I myself had the honor of releasing the birds from their rehabilitation setting and into the wild. This is the good stuff -- seeing two young hawks who spent nearly two months in rehabilitation literally fly away from your outstretched arms. To know that the following morning these two birds awoke among a new world of towering spruce trees and acres of open hunting meadows makes the long hours of rehabilitation for all birds in our care worth it.
The red-tailed hawks came into rehabilitation separately in June. Both had fallen from their nests too early to survive on their own, and suffered as a consequence. One was found roadside, so we suspect it may have been struck by a car. Although there were no broken bones, the bird was a bit on the thin side and too young to be on its own. The VINS staff took the hawk in to raise the bird until ready to go it alone in the wild.
The other hawk was found in the yard of a woman who knew red-tailed hawks nested on her property. She found one of the babies on the ground, laying still and covered in flies. Although the bird -- based on size -- was likely close to fledging, the bird was found to be emaciated upon examination. The flies, we discovered, were coming from maggots that had burrowed into the hawk's ears. We were able to successfully remove the maggots from the bird's ears while he was under anesthesia.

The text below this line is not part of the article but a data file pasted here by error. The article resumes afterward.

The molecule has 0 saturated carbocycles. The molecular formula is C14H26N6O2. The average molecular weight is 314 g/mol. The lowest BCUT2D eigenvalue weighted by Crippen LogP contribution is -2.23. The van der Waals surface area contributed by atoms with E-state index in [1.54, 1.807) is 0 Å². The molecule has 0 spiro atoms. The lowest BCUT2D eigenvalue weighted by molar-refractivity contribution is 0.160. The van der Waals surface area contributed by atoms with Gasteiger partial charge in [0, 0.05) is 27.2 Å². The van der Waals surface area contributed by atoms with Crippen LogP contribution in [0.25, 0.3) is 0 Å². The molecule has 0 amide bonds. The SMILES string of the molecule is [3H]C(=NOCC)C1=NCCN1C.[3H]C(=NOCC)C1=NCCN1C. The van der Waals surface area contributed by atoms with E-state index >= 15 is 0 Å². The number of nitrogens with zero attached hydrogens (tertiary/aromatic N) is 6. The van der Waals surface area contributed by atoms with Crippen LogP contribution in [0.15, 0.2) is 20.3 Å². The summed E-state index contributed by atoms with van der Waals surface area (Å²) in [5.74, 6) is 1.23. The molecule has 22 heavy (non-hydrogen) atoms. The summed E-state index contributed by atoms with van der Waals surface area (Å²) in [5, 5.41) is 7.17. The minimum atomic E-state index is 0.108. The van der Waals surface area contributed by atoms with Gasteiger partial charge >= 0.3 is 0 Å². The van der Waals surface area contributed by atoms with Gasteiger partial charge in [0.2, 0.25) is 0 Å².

Both hawks were kept separate until they were old enough to be moved to an outdoor enclosure. The pair was then transferred to our flight cage, where they could build up their flight muscles and practice flying. After each passed a live prey test -- proving to us they could hunt in the wild -- the birds were up for release.
Watch our video, posted below, of the hawk release. In the video, one hawk has already been released, as the second awaits his turn. In the background you'll hear the sound of alarmed robins, who were in the tree where both red tails landed. Below the video, see a photo of one of the red-tailed hawks when he was first brought into VINS.